STEVE BIKO: An Enduring Legacy
A fact that is often lost sight of in much that one reads about Steve Biko, is that he was a mere 23 years when he developed his own thinking and ideas about black consciousness. He not only developed the ideas in splendid isolation, he worked with friends and fellow students who gathered around him and formed what was clearly an intellectual cell. It was out of that cell that a movement developed much along the lines of similar social change and revolutionary intellectual movements throughout the history of Europe.
This came about not because Steve Biko was any more brilliant a scholar than any of his colleagues. He was not. He did not possess wealth of resources and financial backing to attract others to him and to his ideas. He did not. What he did extremely well was to read. Steve was a voracious reader. He read everything he could lay his hands on. As a medical student, he could debate with me an English major the finer points of literary criticism of Shakespeare and the novels a of George Eliot. He understood the politics of decolonisation in Africa and India. He had insight into the anti-imperial wars throughout Africa and in Vietnam. And he had a critical understanding of the politics of the civil rights movement in the United States. Black Consciousness for him was moulded by a diversity of intellectual forces and fountains: from the liberation history of South Africa, the pan Africanism of Kwame Nkrumah, the African nationalism of Jomo Kenyatta, the negritude of the west African scholars like Leopold Sadar Senghor, Aime Cesare and others in Paris. Biko taught himself a political understanding of religion in Africa. He devoured John Mbiti. Ali Mazrui. Basil Davidson, he understood the critical writings of Walter Rodney and he interpreted Franz Fanon. He laid his hands on some philosophical writings like Jean Paul Sartre and made ready use of some philosophical concepts like syllogism in logic and dialectical materialism in Marxist political thought. All this by a young medical student.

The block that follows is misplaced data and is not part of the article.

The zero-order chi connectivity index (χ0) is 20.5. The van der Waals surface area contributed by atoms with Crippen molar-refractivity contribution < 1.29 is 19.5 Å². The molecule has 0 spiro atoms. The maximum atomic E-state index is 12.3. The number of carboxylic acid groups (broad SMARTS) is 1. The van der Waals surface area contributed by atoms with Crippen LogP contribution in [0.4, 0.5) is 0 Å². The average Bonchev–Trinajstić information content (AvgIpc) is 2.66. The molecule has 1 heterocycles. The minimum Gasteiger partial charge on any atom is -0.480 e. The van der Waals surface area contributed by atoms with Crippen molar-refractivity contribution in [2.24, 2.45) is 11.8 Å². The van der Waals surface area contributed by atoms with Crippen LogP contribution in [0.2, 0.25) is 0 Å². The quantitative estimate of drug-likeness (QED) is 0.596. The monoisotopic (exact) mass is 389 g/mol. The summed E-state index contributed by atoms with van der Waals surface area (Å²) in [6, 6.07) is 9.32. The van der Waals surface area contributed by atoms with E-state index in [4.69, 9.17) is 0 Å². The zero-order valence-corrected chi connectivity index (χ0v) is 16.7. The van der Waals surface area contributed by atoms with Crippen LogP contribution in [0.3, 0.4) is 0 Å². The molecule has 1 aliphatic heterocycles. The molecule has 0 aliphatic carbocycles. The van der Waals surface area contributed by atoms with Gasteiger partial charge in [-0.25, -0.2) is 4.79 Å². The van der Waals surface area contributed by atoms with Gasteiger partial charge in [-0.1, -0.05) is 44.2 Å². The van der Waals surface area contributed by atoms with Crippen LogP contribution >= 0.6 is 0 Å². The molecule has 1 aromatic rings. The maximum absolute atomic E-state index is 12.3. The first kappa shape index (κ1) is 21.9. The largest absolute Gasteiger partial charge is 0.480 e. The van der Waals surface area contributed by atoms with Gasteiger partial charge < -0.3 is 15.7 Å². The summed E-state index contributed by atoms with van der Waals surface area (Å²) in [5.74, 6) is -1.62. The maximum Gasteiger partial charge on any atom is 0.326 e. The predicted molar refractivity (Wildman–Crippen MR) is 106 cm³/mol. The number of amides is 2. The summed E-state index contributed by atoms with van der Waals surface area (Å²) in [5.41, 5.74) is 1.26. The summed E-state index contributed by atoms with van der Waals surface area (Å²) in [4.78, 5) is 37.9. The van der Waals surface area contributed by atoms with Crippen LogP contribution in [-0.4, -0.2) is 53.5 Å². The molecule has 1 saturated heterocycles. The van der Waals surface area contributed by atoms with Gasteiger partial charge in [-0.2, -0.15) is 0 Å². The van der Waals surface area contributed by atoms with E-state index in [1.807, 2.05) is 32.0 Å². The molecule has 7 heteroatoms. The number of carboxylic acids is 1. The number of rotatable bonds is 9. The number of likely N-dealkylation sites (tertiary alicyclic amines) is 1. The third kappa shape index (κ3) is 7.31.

It is remarkable, with the benefit of hindsight, that in the particularly brutal circumstances of the South Africa of the 1970s, there could emerge out of the inauspicious social environment of his home, township and schools, someone with a precautious mind, a public intellectual ahead of his time and a philosopher whose ideas were to shape the future. I believe that the second gift of Steve's was instrumental. He could write well and he loved writing. His loved for the written word translated into his ability to craft words and ideas. It is important to realize that unless one can write and write words and ideas that have a precision of expression and a beguiling simplicity, one will never be able to reach one's audience. Steve would sit through the night, often after an all-night party and wrote articles and pamphlets to the student unions and SASO branches across the country. An interesting aspect of this and his method of engagement was that the pieces he wrote would most likely have be the subject of furious debate in his room over a glass of beer. He would engage the debate largely in an interrogative mood. In the process discussion was participative and all contributions were valued. I have no recollection of Steve lording it over everyone else. But he was relaxed among peers and comrades. The Allan Taylor Residence in Merebank, Durban had a group of students who practiced the Platonic art of the rhetoric. This rhetoric was also translated in the dialogues Steve engaged in with a large number of others: David Russell and Fr Aelred Stubbs, CR; Richard Turner and the NUSAS leadership, Chief Gatsha Buthelezi (as he was then known as), Donald Woods in later years and many other overseas correspondents. His letters have become a mine of information and insight into his own evolving thinking.
Black Consciousness was ultimately not about mind games. It was as is now common knowledge, a "way of life. That explains why BC had such a strong commitment to community development. That helps one to understand how transformational intelligence was possible during the repressive and claustrophobic atmosphere of the 1970s That is how he could appeal so successfully to the intellectual curiosity of young, black and proud South Africans. To be with Steve was a life-changing experience.
N Barney Pityana
Principal and Vice Chancellor
University of South Africa
Pretoria, 1 October 2002.
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